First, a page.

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George Steinbrenner has passed !

Discussion in 'Sports Programming and Events' started by Jimmy 440, Jul 13, 2010.

  1. Jimmy 440

    Jimmy 440 Hall Of Fame

    Nov 16, 2007
    Fox News and AP have just reported that George Steinbrenner has just died in Tampa Fl.He apparently had a heart attack Monday night and died today.He was 80 years old.

    RIP George ! : (
  2. Hutchinshouse

    Hutchinshouse Hall Of Fame

    Sep 27, 2006
    RIP Boss
  3. redsoxfan26

    redsoxfan26 Godfather

    Dec 6, 2007
    ESPN is reporting this as well. For all the good things and the bad that he did for baseball, what I will remember him for is this: there will never be a more generous owner in any professional sport. Every year when the Red Sox hold their annual "Jimmy Fund" telethon to benefit the Dana-Farber Cancer Institute he was always one of the biggest contributors. For that at least I will miss him.
  4. hdtvfan0001

    hdtvfan0001 Well-Known Member

    Jul 28, 2004
    WOW - Big news for the Big Apple.

    Never was a fan of his, nor his practices of throwing money at a problem...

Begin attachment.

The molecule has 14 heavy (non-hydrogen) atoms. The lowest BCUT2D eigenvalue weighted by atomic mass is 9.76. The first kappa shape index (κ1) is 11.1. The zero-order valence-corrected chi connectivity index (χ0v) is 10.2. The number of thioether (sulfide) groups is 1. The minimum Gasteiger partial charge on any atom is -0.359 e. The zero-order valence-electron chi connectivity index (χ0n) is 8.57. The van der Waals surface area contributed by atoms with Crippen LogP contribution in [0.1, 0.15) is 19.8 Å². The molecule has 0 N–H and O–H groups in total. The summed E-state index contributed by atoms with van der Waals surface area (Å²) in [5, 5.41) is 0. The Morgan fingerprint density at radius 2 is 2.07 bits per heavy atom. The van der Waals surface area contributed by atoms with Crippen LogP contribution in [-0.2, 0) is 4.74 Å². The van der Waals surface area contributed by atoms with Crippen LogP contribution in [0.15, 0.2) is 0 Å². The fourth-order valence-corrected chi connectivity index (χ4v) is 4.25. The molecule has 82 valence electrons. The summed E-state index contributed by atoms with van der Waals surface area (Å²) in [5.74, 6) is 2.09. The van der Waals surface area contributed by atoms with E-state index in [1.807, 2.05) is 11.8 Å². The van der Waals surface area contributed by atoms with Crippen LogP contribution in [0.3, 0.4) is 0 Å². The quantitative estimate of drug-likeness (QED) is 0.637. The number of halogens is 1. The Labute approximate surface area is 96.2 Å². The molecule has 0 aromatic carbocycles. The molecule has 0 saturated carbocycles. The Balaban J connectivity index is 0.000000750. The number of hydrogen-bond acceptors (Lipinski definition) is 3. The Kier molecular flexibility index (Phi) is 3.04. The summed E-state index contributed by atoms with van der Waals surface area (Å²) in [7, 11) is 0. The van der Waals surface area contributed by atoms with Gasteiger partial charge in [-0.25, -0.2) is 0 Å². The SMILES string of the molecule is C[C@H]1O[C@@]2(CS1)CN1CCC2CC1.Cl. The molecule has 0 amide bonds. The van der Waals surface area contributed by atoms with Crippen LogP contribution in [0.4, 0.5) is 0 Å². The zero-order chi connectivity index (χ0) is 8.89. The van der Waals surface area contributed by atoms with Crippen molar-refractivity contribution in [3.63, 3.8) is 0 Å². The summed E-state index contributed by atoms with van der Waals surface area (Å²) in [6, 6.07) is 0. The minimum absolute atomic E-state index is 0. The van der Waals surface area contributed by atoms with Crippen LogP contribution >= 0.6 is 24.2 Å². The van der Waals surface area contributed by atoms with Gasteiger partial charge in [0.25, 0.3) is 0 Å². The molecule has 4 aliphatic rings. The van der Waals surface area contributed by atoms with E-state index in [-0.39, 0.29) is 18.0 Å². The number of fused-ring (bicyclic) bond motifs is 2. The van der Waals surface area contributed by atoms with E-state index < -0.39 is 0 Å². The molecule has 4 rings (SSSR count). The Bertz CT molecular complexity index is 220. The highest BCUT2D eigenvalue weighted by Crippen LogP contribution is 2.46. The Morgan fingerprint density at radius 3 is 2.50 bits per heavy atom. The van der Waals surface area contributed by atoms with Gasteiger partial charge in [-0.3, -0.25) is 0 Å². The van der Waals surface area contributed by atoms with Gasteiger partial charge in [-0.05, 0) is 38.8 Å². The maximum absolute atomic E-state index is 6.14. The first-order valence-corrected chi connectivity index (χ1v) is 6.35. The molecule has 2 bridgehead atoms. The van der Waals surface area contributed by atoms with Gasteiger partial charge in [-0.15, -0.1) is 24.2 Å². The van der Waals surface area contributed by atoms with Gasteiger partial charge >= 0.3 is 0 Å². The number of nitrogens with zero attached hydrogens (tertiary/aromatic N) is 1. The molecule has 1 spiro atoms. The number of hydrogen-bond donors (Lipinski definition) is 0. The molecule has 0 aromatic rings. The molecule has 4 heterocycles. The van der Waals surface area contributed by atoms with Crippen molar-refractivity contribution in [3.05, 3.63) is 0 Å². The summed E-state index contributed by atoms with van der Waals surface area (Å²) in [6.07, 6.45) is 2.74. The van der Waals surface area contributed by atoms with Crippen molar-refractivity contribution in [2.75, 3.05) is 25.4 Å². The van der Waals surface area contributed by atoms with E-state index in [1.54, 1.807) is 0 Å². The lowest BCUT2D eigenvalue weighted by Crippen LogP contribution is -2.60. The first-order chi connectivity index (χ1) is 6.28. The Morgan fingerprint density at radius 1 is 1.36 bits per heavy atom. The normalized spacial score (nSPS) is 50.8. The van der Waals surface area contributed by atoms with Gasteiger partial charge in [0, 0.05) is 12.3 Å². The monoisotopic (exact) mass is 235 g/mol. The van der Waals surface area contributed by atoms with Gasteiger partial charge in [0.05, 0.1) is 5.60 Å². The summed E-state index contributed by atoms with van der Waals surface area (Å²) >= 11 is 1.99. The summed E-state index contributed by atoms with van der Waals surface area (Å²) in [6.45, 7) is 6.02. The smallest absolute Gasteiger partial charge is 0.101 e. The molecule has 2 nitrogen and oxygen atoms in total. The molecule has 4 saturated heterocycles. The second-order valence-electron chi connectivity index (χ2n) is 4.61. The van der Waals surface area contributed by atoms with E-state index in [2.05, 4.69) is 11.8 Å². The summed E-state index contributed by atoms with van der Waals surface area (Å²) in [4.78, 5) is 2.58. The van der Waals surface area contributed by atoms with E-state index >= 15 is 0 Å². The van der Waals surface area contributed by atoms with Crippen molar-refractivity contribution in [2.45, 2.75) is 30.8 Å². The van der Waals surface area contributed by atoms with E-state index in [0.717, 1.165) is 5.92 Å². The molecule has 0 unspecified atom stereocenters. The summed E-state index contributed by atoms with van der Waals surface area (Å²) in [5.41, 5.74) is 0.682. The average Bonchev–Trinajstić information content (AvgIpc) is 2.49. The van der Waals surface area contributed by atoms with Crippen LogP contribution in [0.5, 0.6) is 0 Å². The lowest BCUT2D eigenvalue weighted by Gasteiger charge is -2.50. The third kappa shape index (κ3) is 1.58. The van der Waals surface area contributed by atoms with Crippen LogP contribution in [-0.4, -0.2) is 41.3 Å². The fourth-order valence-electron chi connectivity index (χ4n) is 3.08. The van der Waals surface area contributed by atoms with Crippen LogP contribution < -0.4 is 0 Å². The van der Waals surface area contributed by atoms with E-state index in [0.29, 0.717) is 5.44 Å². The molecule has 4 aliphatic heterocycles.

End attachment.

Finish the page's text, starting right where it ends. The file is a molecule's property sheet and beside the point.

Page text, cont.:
But he did contribute to baseball in many ways, and I'm sure many will miss him as they should.
  5. Msguy

    Msguy Hall Of Fame

    May 22, 2003
    The thing I Like about George Steinbrenner is he wanted a winner and stopped at hardley nothing to please his fans and try to put the best out on the ballfield. Many mulit-million and some even Multi-Billion dollar owners in the game today only care about profit. George actually cared about winning. That's what it should be all about.
  6. Steve

    Steve Well-Known Member

    Aug 22, 2006
    Love him or hate him, he certainly changed the game. Bill Madden's recent bio, Steinbrenner: The Last Lion of Baseball, certainly proved to be a timely book.
  7. fluffybear

    fluffybear Hall Of Fame DBSTalk Club

    Jun 19, 2004
    terrible loss for baseball.

  8. MysteryMan

    MysteryMan Well-Known Member DBSTalk Club

    May 17, 2010
    He was different...RIP
  9. sigma1914

    sigma1914 Well-Known Member DBSTalk Club

    Sep 5, 2006
    Allen, TX
    George Steinbrenner...RIP. You were an awesome owner who built champions. Yanks will win number 28 for you.

    HIGHWAY Legend

    Apr 11, 2007
    north east pa
    RIP Boss. baseball will miss you.
  11. Steve

    Steve Well-Known Member

    Aug 22, 2006
    Exactly. Those old enough to remember how, e.g., Charlie Finley attempted to sell-off Oakland's stars to the highest bidders in the 70's can appreciate that Steinbrenner was the first owner in sports I can recall who re-invested his profits on players, instead of lining his pockets with $$$.

    His main flaw, IMO, was his propensity to interfere with his GM's, and insist they somtimes acquire "trophy" free agents that were past their primes. In recent years, Kevin Brown and Randy Johnson come to mind. It's a scary thought, but the Yankees might have been even more successful had he just written the checks and let his GM's make the final decisions on personnel. Just my .02.
  12. hdtvfan0001